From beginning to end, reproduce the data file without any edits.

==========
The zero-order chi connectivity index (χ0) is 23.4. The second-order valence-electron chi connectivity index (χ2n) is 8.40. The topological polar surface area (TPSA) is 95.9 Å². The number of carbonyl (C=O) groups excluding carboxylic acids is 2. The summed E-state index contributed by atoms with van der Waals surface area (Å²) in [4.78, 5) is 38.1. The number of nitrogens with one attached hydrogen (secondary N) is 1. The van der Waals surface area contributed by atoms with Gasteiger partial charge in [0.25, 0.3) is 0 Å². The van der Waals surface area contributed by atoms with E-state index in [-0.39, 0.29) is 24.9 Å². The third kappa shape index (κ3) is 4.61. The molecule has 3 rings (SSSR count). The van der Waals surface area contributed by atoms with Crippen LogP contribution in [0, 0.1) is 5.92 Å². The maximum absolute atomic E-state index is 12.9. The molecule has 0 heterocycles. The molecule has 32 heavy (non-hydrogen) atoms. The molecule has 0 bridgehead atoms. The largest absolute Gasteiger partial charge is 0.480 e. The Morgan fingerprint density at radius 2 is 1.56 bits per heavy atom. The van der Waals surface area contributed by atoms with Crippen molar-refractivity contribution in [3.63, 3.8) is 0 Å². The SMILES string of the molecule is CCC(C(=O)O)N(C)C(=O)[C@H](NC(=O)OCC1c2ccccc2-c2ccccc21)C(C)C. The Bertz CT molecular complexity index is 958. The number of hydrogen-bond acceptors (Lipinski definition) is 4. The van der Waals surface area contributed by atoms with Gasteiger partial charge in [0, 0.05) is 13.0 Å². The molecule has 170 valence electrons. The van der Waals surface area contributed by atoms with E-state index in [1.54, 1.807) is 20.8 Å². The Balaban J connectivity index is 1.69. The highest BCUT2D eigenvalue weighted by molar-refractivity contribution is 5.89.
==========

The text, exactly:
The zero-order chi connectivity index (χ0) is 23.4. The second-order valence-electron chi connectivity index (χ2n) is 8.40. The topological polar surface area (TPSA) is 95.9 Å². The number of carbonyl (C=O) groups excluding carboxylic acids is 2. The summed E-state index contributed by atoms with van der Waals surface area (Å²) in [4.78, 5) is 38.1. The number of nitrogens with one attached hydrogen (secondary N) is 1. The van der Waals surface area contributed by atoms with Gasteiger partial charge in [0.25, 0.3) is 0 Å². The van der Waals surface area contributed by atoms with E-state index in [-0.39, 0.29) is 24.9 Å². The third kappa shape index (κ3) is 4.61. The molecule has 3 rings (SSSR count). The van der Waals surface area contributed by atoms with Crippen LogP contribution in [0, 0.1) is 5.92 Å². The maximum absolute atomic E-state index is 12.9. The molecule has 0 heterocycles. The molecule has 32 heavy (non-hydrogen) atoms. The molecule has 0 bridgehead atoms. The largest absolute Gasteiger partial charge is 0.480 e. The Morgan fingerprint density at radius 2 is 1.56 bits per heavy atom. The van der Waals surface area contributed by atoms with Crippen molar-refractivity contribution in [3.63, 3.8) is 0 Å². The SMILES string of the molecule is CCC(C(=O)O)N(C)C(=O)[C@H](NC(=O)OCC1c2ccccc2-c2ccccc21)C(C)C. The Bertz CT molecular complexity index is 958. The number of hydrogen-bond acceptors (Lipinski definition) is 4. The van der Waals surface area contributed by atoms with Gasteiger partial charge in [0, 0.05) is 13.0 Å². The molecule has 170 valence electrons. The van der Waals surface area contributed by atoms with E-state index in [1.54, 1.807) is 20.8 Å². The Balaban J connectivity index is 1.69. The highest BCUT2D eigenvalue weighted by molar-refractivity contribution is 5.89.